Not a day goes by where Stephen Miller isn’t trying to make a difference in someone’s life. As a Lenovo brand ambassador, he helps customers better understand how technology can help their businesses grow. Miller didn’t set out to become a difference maker, but neither do most people. Fortunately, anyone can become one, he says. We spoke to Miller about what difference makers have in common and how technology can help empower employees to affect change.
How do you define the term difference maker?
It’s a person who likes to strive and create. It can be a CEO or business owner, but it doesn’t have to be--it can be someone on a team, or a family member, or someone in a community who takes the bull by the horn and looks for answers. They all have that can-do attitude in common, an entrepreneurial spirit. Even in our company, with 50,000 people, it feels very entrepreneurial. You have to see the sunny side of life, the glass half-full opportunity.
How can companies foster difference making inside their business?
Allow individuals to separate themselves. They need to be able to look for opportunities to do a better job or make a situation better. Maybe you’re working in a steel mill. You can’t improve the steel--it’s a commoditized business--but maybe you can make the work environment better. It’s about empowerment, giving autonomy to allow growth. You need an environment that allows people to take responsibility which will give them a chance to do more.
How can you tell if you are a difference maker?
It’s when people see you as a resource, or you see someone else’s situation has gotten better. Or when you look around you and you’ve met your goals. Most difference makers don’t seek attention for their success--they just look around and say we did it and it wasn’t easy.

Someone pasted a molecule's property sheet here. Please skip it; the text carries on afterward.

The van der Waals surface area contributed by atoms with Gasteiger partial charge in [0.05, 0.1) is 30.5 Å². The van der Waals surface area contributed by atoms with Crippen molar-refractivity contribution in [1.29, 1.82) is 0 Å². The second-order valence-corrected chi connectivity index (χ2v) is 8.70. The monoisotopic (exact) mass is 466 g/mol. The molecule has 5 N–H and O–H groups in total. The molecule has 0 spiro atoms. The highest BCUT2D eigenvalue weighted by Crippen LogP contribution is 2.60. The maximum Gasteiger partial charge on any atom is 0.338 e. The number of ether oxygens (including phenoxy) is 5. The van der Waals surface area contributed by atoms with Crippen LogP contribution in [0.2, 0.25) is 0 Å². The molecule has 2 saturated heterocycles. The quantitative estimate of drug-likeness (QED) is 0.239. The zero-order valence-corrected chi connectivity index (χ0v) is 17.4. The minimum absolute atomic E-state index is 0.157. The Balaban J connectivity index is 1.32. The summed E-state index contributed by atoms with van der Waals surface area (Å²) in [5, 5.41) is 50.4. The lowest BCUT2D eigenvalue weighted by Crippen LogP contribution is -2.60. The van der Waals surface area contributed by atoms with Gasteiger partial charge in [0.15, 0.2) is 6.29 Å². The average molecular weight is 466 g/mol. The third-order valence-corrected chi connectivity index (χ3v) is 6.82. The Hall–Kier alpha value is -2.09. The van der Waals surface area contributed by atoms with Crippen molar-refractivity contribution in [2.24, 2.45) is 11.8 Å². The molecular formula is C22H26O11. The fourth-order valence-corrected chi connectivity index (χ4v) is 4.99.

Do you consider yourself a difference maker?
I do, but it snuck up on me. I found a way to speak about technology and be involved with customers in their buying decisions. I like those relationships and making people see how technology can make their life better, or that PCs and phones don’t have to be boring. You don’t start by saying, “I’m going to be a difference maker.”
Can technology help people make a difference?
Technology should make things faster and easier. A few years ago we created a product that became the ThinkPad X1 Yoga. We wanted to make a notebook that folded and flipped around in a different way. We thought about how we could make a notebook better, faster, and stronger. Technology should empower people to make a difference. We’ve been doing a lot of work in school systems, providing ThinkStations to STEM labs. Its purpose was to build technology so it can do its job faster than a regular computer. That makes for a better learning experience, which then enables people to make a difference.
What can a company do if it wants to create a difference-making culture?
It has to start top down. Either a CEO or a business owner has to be a difference maker in their organization and realize that they have smarter minds below them.
Has Lenovo always had this kind of culture?
We’re a customer driven and customer experience-focused company, but at first we were an engineering company that published patents. We changed once we realized why we were creating these patents and that there had to be purposeful innovation. It might seem weird, but there has to be a theme and a goal behind it. It’s like a plant filled with potential, where leadership has to have enough trust to recognize that while the field looks like it’s only dirt, they know there are seeds there and they need to give it time to grow. A business leader needs to say, here’s the tech, here’s the opportunity; trust us. The difference makers will find a way.
Visit Difference Makers to read more stories of leadership, vision, and technology driving rapid growth and disruption.